North of the Thames

Canal construction in the London area started with navigation works on the Lea and Stort from 1424 onwards, leading to the River Lee Navigation and Bow Back Rivers. Initially used for transport of agricultural product from Hertfordshire, this later became an important industrial waterway connecting the heavily industrialised Lea Valley with the docks. A short-cut to the Thames avoiding the winding mouth of the Lea (Bow Creek) and closer to central London was provided by the Limehouse Cut (1760).

A connection from London to the Midlands had been provided by the Oxford Canal since 1790, but this required navigation up the winding the upper Thames to Oxford. The completion of the Grand Junction Canal (later Grand Union) from the Thames at Brentford (1798 onwards) provided a more convenient route. In 1801 an arm was opened from the Grand Junction at Hayes to a large basin at Paddington. This was later linked to the Thames at Limehouse (close to the Limehouse Cut) by the Regent's Canal, completed in 1820. This in turn was linked to the Lea system by the Hertford Union Canal or Hackney Cut (1830). The Regent's Canal had many substantial basins (City Road Basin, Kingsland Basin, Battlebridge Basin, St. Pancras Basin, Cumberland Basin etc), originally lined with industries dependent on traffic from the docks.

The City Canal (1805) was built to provide a short-cut across the Isle of Dogs. This was later incorporated into the West India Docks and is no longer connected to the Thames at its upstream end. Other short canals connecting to the Thames included the Grosvenor Canal (1825) and the Kensington Canal (1828).

outh of the Thames

The former Grand Surrey Canal (1807) was intended to run from the Thames at Rotherhithe to the industrial town of Mitcham, but got no further than Camberwell. It closed with the Surrey Commercial Docks in 1970 and has been filled. The Grand Surrey Canal linked to the Croydon Canal (1809) which continued as far as West Croydon; this closed in 1836.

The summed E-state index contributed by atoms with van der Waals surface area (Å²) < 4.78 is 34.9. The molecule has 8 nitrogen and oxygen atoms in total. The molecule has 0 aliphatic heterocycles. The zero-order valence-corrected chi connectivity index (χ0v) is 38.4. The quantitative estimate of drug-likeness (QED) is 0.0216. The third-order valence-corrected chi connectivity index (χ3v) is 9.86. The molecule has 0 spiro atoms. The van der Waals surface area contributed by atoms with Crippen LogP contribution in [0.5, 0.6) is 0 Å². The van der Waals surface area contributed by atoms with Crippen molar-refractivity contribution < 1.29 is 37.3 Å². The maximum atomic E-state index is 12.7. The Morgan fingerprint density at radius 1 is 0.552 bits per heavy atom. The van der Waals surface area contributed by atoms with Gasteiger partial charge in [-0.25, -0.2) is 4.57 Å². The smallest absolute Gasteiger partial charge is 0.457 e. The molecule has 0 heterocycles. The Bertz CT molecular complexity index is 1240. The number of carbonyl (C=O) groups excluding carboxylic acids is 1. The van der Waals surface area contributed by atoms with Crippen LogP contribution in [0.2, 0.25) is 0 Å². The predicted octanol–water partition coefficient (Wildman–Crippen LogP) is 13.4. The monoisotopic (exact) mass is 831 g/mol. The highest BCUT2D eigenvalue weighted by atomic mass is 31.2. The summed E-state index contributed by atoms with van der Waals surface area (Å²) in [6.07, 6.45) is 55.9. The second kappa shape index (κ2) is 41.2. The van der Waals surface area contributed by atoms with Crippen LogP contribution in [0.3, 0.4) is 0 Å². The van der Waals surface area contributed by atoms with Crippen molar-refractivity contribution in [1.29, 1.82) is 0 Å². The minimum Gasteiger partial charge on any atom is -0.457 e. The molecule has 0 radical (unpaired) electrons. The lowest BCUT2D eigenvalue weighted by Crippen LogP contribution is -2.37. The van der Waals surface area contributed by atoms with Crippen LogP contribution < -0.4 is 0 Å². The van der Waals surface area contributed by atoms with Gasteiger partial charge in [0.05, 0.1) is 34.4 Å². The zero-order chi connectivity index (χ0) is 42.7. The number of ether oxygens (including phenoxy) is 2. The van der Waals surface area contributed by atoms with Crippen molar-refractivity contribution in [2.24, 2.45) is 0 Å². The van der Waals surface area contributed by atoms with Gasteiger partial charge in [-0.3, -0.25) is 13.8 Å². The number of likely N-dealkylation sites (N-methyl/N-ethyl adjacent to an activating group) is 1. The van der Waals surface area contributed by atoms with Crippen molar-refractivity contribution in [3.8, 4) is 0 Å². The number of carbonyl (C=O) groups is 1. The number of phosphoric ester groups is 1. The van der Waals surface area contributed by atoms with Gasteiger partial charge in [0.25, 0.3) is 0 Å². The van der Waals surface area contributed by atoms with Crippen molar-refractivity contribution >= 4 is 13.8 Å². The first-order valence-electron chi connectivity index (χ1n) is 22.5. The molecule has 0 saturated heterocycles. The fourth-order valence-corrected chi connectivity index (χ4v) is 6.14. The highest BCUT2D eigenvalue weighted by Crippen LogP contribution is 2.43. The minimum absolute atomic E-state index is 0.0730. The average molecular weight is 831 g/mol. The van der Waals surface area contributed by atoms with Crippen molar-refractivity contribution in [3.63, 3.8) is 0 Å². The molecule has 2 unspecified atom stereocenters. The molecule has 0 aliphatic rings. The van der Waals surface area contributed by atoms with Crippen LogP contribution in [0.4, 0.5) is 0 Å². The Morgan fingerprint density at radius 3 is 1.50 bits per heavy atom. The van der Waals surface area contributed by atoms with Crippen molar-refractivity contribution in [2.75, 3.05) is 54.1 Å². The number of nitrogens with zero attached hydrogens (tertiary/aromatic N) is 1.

Further afield a link from London to Bristol is provided by the Kennet & Avon Canal which connects the Avon at Bath via the River Kennet to the Thames at Reading. Basingstoke could once be reached via the Thames, Wey Navigation and the Basingstoke Canal. The south coast at Littlehampton could be reached via the Thames, Wey and the Wey and Arun Canal.

Islands in the Thames

:"Note: Only the largest islands are listed here. A longer list can be found in Islands in the River Thames"
* Chiswick Eyot
* Eel Pie Island
* Isle of Dogs
** Millwall
**Cubitt Town


At the largest scale London lies within the bowl of the London Basin, with most of the built-up area lying on the Tertiary and younger sediments, and only a small part of south London (Sutton, Banstead and Croydon) lying on the chalk backslope of the North Downs. The centre of the basin is dominated by the modern valley of the Thames, which forms a level corridor running from west to east. The modern floodplain is around half a mile wide to the west of Greater London, expanding to two miles wide to the east. This is bordered by slightly higher and older terraces often extending several miles from the floodplain, for example in Hounslow and Southwark. Other significant river valleys include those of the Colne, Crane, Brent, Lea (with a floodplain more than a mile wide in places), Wandle and Ravensbourne, which run north and south towards the Thames.

There are a few notable hills in Greater London, but none of them more than a few hundred feet high, and they have not impeded the development of the city in all directions. It is therefore very roughly circular.

The City